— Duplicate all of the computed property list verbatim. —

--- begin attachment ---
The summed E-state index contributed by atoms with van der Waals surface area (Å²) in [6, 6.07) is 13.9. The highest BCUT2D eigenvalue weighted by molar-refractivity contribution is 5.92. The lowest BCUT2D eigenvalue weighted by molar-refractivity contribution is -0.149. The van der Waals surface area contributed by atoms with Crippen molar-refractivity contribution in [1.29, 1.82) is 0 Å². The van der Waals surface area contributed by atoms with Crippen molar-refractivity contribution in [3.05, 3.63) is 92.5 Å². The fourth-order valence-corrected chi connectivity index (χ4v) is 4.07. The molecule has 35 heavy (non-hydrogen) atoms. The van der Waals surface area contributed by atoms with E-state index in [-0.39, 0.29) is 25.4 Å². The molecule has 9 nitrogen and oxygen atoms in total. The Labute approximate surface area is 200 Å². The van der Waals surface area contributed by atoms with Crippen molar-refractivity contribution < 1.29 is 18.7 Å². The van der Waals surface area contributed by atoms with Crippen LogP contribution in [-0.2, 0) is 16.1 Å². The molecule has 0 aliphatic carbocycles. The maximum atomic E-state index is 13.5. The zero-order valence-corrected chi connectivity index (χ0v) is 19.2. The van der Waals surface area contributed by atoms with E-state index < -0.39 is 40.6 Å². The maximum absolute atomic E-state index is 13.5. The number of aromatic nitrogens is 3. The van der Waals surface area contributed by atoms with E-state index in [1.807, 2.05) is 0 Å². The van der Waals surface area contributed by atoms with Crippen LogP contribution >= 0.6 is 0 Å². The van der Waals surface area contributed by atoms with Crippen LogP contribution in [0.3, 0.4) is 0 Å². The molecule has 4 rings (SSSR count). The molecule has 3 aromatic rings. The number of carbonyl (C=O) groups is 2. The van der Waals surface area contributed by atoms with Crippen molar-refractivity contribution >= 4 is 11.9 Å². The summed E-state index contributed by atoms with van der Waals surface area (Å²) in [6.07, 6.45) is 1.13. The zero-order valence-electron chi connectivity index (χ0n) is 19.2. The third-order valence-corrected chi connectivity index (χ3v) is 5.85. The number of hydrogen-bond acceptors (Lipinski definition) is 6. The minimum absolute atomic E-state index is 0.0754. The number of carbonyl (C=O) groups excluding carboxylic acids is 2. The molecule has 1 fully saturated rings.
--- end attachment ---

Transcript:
The summed E-state index contributed by atoms with van der Waals surface area (Å²) in [6, 6.07) is 13.9. The highest BCUT2D eigenvalue weighted by molar-refractivity contribution is 5.92. The lowest BCUT2D eigenvalue weighted by molar-refractivity contribution is -0.149. The van der Waals surface area contributed by atoms with Crippen molar-refractivity contribution in [1.29, 1.82) is 0 Å². The van der Waals surface area contributed by atoms with Crippen molar-refractivity contribution in [3.05, 3.63) is 92.5 Å². The fourth-order valence-corrected chi connectivity index (χ4v) is 4.07. The molecule has 35 heavy (non-hydrogen) atoms. The van der Waals surface area contributed by atoms with E-state index in [-0.39, 0.29) is 25.4 Å². The molecule has 9 nitrogen and oxygen atoms in total. The Labute approximate surface area is 200 Å². The van der Waals surface area contributed by atoms with Crippen molar-refractivity contribution < 1.29 is 18.7 Å². The van der Waals surface area contributed by atoms with Crippen LogP contribution in [-0.2, 0) is 16.1 Å². The molecule has 0 aliphatic carbocycles. The maximum atomic E-state index is 13.5. The zero-order valence-corrected chi connectivity index (χ0v) is 19.2. The van der Waals surface area contributed by atoms with E-state index < -0.39 is 40.6 Å². The maximum absolute atomic E-state index is 13.5. The number of aromatic nitrogens is 3. The van der Waals surface area contributed by atoms with E-state index in [1.807, 2.05) is 0 Å². The van der Waals surface area contributed by atoms with Crippen LogP contribution >= 0.6 is 0 Å². The van der Waals surface area contributed by atoms with Crippen LogP contribution in [0.3, 0.4) is 0 Å². The molecule has 4 rings (SSSR count). The molecule has 3 aromatic rings. The number of carbonyl (C=O) groups is 2. The van der Waals surface area contributed by atoms with Crippen molar-refractivity contribution >= 4 is 11.9 Å². The summed E-state index contributed by atoms with van der Waals surface area (Å²) in [6.07, 6.45) is 1.13. The zero-order valence-electron chi connectivity index (χ0n) is 19.2. The third-order valence-corrected chi connectivity index (χ3v) is 5.85. The number of hydrogen-bond acceptors (Lipinski definition) is 6. The minimum absolute atomic E-state index is 0.0754. The number of carbonyl (C=O) groups excluding carboxylic acids is 2. The molecule has 1 fully saturated rings.